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Importance of enterprise development

Understanding Enterprise Development

Enterprise Development is a new concept to most South African businesses. Your company is rewarded for supporting another business. In terms of BEE the beneficiary has to qualify by being more than 50% black owned or more than 25% black owned provided that the enterprise achieves a BEE Level of six or better.

Support may be given in any way so long as it is quantifiable. This can include, but is not limited to, financial support, time in the form of mentoring and discounts on products or services. Even settling an invoice early can be seen as support as cash-flow is critical to business growth.

Listed support activities that qualify include; grants, investments, loans, guarantees, credit facilities, direct costs incurred supporting beneficiaries, overhead costs incurred supporting beneficiaries, favourable credit terms, mentoring and training.

The purpose of this section of the BEE Scorecard is to encourage the establishment and growth of BEE businesses. The high business failure rates around the world indicate that running a business is one of life’s greatest challenges. Few people are born with the knowledge and people management skills to run a successful business. Most of us have learned from training and observation as to what works and what does not and yet some of the most intelligent people still fail in business.

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Enterprise development: A tool for poverty alleviation

 "Economic growth is key to addressing unemployment, gender equality, health and other povertyrelated issues worldwide. Enterprise development (ED) is an important tool and essential element to economic growth.

Raizcorp in an article entitled Enterprise Development Made Easy, defines enterprise development as investing time, knowledge and capital to help Small and Medium Enterprises establish, expand or improve businesses including empowering modest incomegenerating informal activities to grow and contribute to the local economy.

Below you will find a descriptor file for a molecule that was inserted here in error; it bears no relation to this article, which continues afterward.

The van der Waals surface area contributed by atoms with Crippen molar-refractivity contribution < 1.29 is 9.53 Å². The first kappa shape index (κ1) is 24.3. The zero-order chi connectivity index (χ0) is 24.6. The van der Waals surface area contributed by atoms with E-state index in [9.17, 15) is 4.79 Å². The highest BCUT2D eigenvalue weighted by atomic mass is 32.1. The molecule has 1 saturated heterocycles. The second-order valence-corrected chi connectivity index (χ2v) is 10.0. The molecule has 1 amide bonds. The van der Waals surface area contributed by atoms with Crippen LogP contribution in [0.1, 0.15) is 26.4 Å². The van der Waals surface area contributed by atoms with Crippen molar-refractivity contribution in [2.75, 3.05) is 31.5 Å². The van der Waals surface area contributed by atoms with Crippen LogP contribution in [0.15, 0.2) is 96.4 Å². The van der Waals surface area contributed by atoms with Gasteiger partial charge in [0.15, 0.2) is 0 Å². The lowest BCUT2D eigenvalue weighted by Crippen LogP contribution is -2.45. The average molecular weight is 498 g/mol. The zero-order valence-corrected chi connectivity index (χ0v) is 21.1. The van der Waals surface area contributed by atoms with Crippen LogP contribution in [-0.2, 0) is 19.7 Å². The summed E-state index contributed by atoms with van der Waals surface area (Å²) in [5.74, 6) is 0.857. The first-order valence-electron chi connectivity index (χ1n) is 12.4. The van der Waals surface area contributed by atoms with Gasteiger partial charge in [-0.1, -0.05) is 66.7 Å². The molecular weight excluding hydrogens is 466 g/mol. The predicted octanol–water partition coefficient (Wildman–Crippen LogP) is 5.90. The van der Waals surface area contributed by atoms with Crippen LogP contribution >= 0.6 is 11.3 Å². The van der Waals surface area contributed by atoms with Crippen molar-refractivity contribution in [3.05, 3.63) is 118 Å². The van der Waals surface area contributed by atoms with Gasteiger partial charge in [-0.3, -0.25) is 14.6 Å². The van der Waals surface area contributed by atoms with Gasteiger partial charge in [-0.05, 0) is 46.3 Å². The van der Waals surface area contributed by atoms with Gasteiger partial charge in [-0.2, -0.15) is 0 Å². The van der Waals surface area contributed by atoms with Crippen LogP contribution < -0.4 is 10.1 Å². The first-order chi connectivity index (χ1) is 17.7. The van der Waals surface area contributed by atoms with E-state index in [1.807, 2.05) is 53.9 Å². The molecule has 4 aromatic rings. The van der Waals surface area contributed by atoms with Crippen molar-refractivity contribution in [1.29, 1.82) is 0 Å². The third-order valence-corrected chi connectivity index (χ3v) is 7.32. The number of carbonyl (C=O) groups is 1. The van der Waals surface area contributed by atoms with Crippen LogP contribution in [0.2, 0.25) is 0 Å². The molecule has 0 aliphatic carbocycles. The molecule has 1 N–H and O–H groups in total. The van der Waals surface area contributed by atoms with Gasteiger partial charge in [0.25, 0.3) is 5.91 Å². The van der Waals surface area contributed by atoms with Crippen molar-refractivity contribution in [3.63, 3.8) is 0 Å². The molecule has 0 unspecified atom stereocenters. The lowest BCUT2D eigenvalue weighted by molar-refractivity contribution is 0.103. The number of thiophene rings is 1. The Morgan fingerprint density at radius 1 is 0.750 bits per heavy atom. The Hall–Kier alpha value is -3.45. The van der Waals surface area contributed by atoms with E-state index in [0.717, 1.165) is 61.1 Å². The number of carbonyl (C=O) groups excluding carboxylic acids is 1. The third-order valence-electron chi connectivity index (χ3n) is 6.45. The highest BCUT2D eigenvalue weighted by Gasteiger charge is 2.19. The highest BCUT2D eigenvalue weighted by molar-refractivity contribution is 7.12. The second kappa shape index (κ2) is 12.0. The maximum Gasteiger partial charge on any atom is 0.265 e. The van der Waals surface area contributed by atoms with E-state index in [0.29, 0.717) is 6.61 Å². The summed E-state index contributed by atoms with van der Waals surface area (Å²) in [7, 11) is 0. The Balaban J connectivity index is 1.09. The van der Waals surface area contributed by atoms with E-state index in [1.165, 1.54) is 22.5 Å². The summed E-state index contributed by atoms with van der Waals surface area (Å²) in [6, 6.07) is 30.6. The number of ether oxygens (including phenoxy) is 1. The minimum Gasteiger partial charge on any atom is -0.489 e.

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Enterprise development

In 2016, 27% of the adult population in South Africa was unemployed. According to The National Development Plan, 90% of the approximately 11 million jobs that need to be created by 2020 will be through small businesses. However, according to The Gordon Institute of Business Science, 80-90% of new businesses fail in the first two years, with some of the reasons for failure being lack of access to markets, capital and business skills. A panel discussion held at Trialogue’s 2017 Business in Society Conference unpacked some of the key elements needed to support enterprise development in South Africa.

Allon Raiz, founder of Raizcorp – a successful business start-up incubator – contextualised the discussion by highlighting that successful enterprise development means sustainable enterprise development. This means looking beyond individuals with the right qualifications, to those who will survive in the real world – people with resilience, flexibility, and grit, among other traits.

In South Africa, he explained, in addition to the traditional reasons for failure of start-ups, we have a culture of viewing failure as shameful, which explains why our entrepreneurial economy shows very low rates of re-entry after failure. We need to distinguish fear from shame. “We need to change the way that society views failure – it is a teacher, it is the thing that provides you with the knowledge to move forward.” 

The expert panel went on to discuss what makes businesses work, and how entrepreneurs can avoid failure.

 

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